Dry seeded rice
06, 2012: ASIAN rice growing systems are undergoing
changes in response to economic factors and
technological advancement in farming.
Dry seed rice cultivation on the mechanical lines is the
linkage of past practice with throughput technology,
becoming indispensable to address problems like
drudgery, high production cost, low quality, low crop
intensity and above all water and labour scarcity.
The sowing of dry seeds into dry or moist, non-puddled
soil has many advantages over traditional transplanting
and is a principal method of rice growing in many parts
of the world including Philippines, Vietnam, Thailand,
Korea, America, Japan and the sub-Saharan Africa.
In Pakistan traditional dry seeding in rice is reported
only in few acres across Punjab and a big space exist
for both research and extension wing of the agriculture
department for its standardisation, popularisation and
adaptation. With the recent developments in rice
production technology across the globe, there should be
flexibility in opting for the prevailing patterns and
latest trends to achieve self-sufficiency and resource
Dry seeded rice, a simple approach, is beneficial for
farmer. The foremost principal underlying this theory is
water saving, cost benefit ratio, efficient land
utilisation and better management practices. Water
situation in the country and its scarcity need not be
elaborated. In dry seeding of rice 30 per cent of water
can be saved by eliminating puddling and if
intermittent irrigation (alternate wetting and drying
concept), a new method of irrigation, is used additional
15-30 per cent of water can be saved and that can be a
DBeside, about 40 per cent of labour cost can be saved
by dry seeding method. Dry seeding also implies time
saving, quicker land preparation in effective manner,
and maximised yield.
Going ahead, if one more step is taken by clubbing the
dry seeding rice cultivation with mechanised farming, it
can reward the farmers more by generating the idea of
intensification, higher yield with low input, reduced
tillage and efficient utilisation of nutrients (proper
placement and time).
Mechanisation will lead the growers to resource use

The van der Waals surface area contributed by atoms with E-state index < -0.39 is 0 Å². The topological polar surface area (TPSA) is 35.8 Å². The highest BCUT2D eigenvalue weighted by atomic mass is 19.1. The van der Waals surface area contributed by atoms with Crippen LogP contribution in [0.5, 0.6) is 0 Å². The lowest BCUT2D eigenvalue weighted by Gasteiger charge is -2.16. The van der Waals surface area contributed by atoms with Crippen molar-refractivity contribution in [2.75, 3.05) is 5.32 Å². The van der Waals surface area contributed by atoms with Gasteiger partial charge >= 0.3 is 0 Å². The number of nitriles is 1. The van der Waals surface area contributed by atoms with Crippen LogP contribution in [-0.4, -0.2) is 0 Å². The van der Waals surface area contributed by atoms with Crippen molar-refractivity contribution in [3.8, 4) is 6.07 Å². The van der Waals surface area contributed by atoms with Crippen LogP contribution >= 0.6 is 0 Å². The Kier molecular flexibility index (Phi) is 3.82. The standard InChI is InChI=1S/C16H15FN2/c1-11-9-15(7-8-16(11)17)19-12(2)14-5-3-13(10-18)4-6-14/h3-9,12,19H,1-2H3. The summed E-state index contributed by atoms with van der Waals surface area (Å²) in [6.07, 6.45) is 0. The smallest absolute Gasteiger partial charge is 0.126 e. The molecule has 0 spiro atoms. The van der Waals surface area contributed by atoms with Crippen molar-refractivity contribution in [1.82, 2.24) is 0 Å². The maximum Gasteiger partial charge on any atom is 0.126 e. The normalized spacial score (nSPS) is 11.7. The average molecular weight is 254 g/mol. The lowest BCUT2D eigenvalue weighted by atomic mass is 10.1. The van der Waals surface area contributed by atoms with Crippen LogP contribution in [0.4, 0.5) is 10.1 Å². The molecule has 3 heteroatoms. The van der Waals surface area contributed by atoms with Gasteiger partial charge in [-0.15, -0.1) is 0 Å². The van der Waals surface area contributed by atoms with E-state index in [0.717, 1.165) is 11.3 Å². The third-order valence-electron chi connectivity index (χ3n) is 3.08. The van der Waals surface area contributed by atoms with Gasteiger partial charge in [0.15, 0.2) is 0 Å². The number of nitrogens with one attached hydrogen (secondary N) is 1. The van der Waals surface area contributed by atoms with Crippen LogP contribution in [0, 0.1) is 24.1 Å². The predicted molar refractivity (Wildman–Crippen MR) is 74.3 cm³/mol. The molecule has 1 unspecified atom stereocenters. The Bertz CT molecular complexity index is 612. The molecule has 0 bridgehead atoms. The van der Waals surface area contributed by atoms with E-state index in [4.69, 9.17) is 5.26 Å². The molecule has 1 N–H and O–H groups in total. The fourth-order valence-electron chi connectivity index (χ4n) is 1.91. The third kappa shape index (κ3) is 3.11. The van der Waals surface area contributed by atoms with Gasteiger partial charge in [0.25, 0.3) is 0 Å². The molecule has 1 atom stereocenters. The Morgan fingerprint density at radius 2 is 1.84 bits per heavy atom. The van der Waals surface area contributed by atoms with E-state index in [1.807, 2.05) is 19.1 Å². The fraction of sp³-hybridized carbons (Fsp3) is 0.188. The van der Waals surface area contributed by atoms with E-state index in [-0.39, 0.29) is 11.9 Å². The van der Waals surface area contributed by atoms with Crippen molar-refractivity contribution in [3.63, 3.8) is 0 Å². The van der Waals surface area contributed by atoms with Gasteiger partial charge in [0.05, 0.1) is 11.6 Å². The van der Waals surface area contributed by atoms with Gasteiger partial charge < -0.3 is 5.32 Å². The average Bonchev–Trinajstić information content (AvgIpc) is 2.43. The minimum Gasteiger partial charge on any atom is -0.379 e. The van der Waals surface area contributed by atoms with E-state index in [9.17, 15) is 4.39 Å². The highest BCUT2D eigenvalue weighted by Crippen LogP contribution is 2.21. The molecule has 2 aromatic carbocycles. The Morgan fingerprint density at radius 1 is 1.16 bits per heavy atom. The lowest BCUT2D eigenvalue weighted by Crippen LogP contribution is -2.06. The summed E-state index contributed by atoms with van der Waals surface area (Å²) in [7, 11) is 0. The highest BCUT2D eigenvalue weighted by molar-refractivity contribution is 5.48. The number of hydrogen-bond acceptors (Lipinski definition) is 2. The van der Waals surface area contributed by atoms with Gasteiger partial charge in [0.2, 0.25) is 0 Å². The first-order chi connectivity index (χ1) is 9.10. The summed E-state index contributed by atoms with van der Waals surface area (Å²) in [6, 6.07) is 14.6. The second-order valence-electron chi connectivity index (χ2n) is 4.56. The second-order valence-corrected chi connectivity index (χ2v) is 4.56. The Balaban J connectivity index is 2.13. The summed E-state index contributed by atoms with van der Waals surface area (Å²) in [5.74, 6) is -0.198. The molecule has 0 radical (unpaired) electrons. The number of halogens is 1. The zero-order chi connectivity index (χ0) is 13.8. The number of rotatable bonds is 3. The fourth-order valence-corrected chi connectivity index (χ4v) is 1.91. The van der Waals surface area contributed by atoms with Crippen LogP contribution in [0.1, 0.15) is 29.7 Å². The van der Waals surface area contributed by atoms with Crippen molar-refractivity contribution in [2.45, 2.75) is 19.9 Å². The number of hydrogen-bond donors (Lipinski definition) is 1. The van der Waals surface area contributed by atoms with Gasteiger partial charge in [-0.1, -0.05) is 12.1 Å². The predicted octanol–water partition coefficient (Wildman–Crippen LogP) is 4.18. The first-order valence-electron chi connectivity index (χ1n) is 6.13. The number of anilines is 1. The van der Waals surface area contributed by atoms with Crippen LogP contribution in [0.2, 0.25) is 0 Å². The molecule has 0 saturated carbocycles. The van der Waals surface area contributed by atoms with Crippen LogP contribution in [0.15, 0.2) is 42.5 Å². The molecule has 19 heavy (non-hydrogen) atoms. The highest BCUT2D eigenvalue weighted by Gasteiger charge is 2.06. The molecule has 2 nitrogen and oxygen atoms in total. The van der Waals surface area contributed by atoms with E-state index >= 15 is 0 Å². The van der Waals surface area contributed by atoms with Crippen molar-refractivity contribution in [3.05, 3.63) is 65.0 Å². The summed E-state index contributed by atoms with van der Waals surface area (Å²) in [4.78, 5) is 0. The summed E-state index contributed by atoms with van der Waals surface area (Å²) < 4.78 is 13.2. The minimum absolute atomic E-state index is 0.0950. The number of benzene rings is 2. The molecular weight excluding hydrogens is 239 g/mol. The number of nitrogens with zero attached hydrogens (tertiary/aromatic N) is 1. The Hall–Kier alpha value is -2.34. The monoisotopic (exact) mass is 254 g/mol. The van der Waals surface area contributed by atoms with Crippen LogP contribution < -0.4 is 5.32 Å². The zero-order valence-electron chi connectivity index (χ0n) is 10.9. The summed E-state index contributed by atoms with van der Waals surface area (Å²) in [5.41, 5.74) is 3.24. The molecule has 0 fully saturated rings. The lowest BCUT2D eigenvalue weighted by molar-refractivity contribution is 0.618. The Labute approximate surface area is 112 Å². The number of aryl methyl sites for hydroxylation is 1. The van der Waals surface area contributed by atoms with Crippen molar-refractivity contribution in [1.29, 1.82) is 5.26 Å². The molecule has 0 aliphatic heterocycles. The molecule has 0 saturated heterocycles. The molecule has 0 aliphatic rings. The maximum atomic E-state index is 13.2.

efficiency and sustainable agriculture while muting the
voice of environmental pollution.
The biggest challenge to this practice is weed
manifestation. Various pre- and post-emergence chemicals
have been introduced to fix it. Besides this, research
is going worldwide over this system of cultivation for
best management practices under innovative ideas by
agronomists in regards to response of new breeding
lines, adaptation to different soils and climatic
conditions, and effective use of mechanisation concept.
Finally, this change in sowing pattern is expected to
have a big impact on Asian rice production efforts and
on the regionís economies. This is because one of the
main forces driving such changes has been shrinking
resources in the region, especially available land and
Pakistan should be a part of knowledge sharing and
applied research centers working round the world. This
way one can succeed in the achievement of mutually
agreed benefits such as serving humanity, coping food
security and fighting for the cause of hunger.
Effort in the direction of increasing output at the
least cost is more important as the world population is
going to increase to nine billion by 2050, which will
require more than doubling the current food production.
Asia grows 90 per cent of rice of the world which is
mostly consumed by its population.
Each hectare of rice-producing land at present is
providing food for 27 people. By 2050, because of growth
in population and increasing urbanisation, each hectare
will have to feed at least 43 people. This means that
yields must be enhanced by at least 50 per cent over the
next 40 years to prevent mass malnutrition among the 700
The writer is a PhD research scholar at The
International Rice Research Institute, Los Banos,
Courtesy: The DAWN